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Credit reports can be complicated, and it takes time to understand how they function.

One thing that confuses many people is seeing an account suddenly fall off your credit report.

If you are wondering why an account was removed from your credit report – don’t worry, most issues have an easy answer. A lot of times it may be as simple as the account falling off because it expired. With that said, there are a few more reasons an account may disappear from your reports. Understanding each may help give a more complete picture of your credit report.

Let's take a look at various reasons why an account may have been removed from your credit report.

The account has fallen off

By far, the most common reason an account gets removed from your credit report is because it has expired. A credit report is designed to be an up-to-date picture of your overall credit health and creditworthiness. Because of this, a credit report will only include your credit history for up to the last 7 to 10 years.

A closed account does not leave your credit history immediately. Whether the account was closed on good terms or bad, the account will remain on your credit report for 7 to 10 years. After this point, the account will be deleted from your credit history, taking any negative or positive impact it had on your credit history with it.

If you have recently received a notice that a closed account has been removed from your history, this is almost guaranteed to be the reason you are noticing an account has been removed from your report.

Accidental accounts

While it may seem odd, sometimes an account may accidentally be added to your credit reports. If you are receiving a notification that an account is being removed well before any of your accounts are due to expire, it may simply be that a lender or credit bureau has caught an accidental account and is removing it.

You may also receive a letter in response to you directly contacting the bureau to file a dispute.

You don’t have to do anything in either of these cases, as the notification is just there to let you know that the error is being corrected.

Other mistakes

Mistakes happen. They may be less common in an area as technical as a credit report. However, at the end of the day, the people behind the credit companies and bureaus are still human, and can make mistakes.

Sometimes there is no reason for an account to disappear, and yet when you go to check the report it is not there. This is more than likely a mistake on the part of the lender or credit bureau.

If you think the missing account should still be included on the credit report, contact the lender first to see if it is an error on their end. If not, file a dispute with the credit bureau to get the problem solved.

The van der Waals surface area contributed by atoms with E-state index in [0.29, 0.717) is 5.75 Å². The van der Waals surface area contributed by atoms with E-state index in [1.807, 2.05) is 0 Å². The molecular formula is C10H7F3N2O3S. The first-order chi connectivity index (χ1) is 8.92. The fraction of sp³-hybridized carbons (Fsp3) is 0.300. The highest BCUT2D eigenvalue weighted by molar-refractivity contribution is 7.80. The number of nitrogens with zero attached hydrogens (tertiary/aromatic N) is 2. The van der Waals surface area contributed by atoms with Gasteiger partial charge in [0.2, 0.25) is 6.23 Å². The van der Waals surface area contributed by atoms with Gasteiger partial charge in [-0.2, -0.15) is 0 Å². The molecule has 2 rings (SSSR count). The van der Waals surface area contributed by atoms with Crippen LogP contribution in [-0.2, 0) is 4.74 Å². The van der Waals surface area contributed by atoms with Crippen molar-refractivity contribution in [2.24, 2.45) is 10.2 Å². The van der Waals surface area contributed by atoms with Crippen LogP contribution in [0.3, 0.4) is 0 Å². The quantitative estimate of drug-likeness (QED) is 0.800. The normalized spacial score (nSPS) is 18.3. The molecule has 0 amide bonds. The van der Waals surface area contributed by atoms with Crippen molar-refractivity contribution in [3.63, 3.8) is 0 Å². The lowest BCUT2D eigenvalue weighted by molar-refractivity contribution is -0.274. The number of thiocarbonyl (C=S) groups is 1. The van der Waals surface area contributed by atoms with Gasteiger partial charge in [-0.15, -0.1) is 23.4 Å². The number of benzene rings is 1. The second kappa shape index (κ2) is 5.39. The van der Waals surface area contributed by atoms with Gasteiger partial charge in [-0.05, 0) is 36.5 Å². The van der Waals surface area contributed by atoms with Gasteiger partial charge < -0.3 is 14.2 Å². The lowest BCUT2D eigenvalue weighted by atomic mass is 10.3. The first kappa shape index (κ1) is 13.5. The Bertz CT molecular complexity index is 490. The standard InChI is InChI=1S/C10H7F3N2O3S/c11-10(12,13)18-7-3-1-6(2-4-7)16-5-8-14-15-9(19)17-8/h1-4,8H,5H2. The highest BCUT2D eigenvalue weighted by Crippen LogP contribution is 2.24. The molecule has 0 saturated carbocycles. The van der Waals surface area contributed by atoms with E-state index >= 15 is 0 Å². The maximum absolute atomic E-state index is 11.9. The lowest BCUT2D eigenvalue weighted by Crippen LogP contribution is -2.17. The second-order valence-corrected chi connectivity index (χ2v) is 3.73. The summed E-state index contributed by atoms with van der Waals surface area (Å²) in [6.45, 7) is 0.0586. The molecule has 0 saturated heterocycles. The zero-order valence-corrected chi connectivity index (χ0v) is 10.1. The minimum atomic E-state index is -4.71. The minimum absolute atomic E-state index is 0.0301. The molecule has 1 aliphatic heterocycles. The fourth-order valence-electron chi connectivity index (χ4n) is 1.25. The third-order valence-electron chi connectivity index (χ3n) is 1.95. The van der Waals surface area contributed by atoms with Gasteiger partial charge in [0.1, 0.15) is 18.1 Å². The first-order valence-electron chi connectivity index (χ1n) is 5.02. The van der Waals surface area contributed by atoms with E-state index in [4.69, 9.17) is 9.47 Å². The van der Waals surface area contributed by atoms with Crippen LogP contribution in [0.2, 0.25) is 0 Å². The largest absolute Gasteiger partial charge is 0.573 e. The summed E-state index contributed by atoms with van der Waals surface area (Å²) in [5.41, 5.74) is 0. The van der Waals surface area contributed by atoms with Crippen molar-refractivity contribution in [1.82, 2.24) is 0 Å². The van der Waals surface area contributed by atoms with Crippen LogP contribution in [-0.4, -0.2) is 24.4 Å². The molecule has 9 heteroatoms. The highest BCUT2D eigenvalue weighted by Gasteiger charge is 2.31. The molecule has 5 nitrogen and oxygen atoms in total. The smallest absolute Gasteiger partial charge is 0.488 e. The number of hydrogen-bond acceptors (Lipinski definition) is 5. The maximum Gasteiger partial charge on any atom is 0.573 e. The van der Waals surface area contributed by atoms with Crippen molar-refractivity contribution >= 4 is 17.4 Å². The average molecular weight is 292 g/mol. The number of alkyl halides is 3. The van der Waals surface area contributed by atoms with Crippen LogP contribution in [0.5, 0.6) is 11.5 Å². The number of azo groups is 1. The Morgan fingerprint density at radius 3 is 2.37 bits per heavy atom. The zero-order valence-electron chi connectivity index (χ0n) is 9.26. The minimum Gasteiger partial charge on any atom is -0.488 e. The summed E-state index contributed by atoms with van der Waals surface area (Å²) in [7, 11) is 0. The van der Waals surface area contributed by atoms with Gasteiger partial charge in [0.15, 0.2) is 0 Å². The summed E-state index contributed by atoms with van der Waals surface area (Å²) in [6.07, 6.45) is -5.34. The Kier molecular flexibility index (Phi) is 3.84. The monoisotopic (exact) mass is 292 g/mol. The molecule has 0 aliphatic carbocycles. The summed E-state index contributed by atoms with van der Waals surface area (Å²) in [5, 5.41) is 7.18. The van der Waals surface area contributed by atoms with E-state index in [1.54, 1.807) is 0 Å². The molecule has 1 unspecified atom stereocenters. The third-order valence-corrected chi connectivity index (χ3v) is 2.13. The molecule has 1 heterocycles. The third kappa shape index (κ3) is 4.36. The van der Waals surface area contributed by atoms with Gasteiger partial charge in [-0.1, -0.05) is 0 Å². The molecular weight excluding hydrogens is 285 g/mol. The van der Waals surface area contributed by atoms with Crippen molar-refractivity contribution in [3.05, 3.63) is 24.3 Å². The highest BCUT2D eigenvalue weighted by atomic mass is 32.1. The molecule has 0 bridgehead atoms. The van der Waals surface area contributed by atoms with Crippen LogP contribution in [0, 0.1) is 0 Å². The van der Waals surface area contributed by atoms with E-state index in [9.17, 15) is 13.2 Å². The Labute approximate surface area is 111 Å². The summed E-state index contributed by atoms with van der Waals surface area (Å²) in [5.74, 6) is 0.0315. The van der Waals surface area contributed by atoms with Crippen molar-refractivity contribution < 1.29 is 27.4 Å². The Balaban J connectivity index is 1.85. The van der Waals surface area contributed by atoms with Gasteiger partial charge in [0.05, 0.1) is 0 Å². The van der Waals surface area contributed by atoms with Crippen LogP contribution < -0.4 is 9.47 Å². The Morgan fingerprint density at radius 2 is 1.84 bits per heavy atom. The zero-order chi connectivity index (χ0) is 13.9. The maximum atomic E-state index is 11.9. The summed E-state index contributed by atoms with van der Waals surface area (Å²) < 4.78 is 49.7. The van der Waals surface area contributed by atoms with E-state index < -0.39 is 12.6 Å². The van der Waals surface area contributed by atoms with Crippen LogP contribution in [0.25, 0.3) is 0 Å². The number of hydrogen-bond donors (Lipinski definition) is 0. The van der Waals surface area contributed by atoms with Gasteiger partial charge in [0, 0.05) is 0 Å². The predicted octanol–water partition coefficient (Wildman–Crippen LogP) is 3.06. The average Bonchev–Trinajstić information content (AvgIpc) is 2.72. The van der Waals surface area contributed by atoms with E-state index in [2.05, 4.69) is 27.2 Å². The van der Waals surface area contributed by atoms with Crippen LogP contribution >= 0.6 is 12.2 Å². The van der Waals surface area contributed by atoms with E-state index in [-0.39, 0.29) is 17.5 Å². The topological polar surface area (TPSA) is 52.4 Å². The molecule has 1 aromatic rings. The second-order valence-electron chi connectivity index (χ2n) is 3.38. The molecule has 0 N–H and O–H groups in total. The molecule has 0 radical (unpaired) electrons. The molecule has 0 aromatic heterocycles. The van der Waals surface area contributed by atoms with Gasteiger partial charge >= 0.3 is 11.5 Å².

Lender name change

Sometimes an account has not truly been removed from your account, it has simply been moved. This is most likely the case if your lender changes its name. I a lender changes their name, they will close your account in their old name and open a new account with their new name. It is the same account technically, but it will be from a “new” lender.

The way to check for this is to see if the old and new account have the same open date and balances, as well as other similar information. With that said, once you are sure the information regarding the account is correct, there is nothing you need to do.

Does a removed account affect your credit?

Depending on what your standing was with the account that was removed from your credit report, it may make a noticeable impact in your credit score. This is because along with the account, any information associated with the account will also be removed.

If the account was in good standing and was an older account which was helping to bring your credit score up, you may notice your credit score dip when the account is removed. Likewise an account in poor standing that expires may cause your credit score to rise.

With that said, many companies value newer credit history to older history, so some people may not notice their credit score change much at all. Again, credit reporting is very complicated, and there may be subtle differences between each bureau and how they build your credit score that make a large impact.

Final thoughts

It is important to figure out the reason an account is being removed from your credit report. It is also important to be sure you understand why it is happening. Except for in more uncommon cases, there is not much you need to do. You may notice a temporary change in your credit score, but it should not have a long-term effect.

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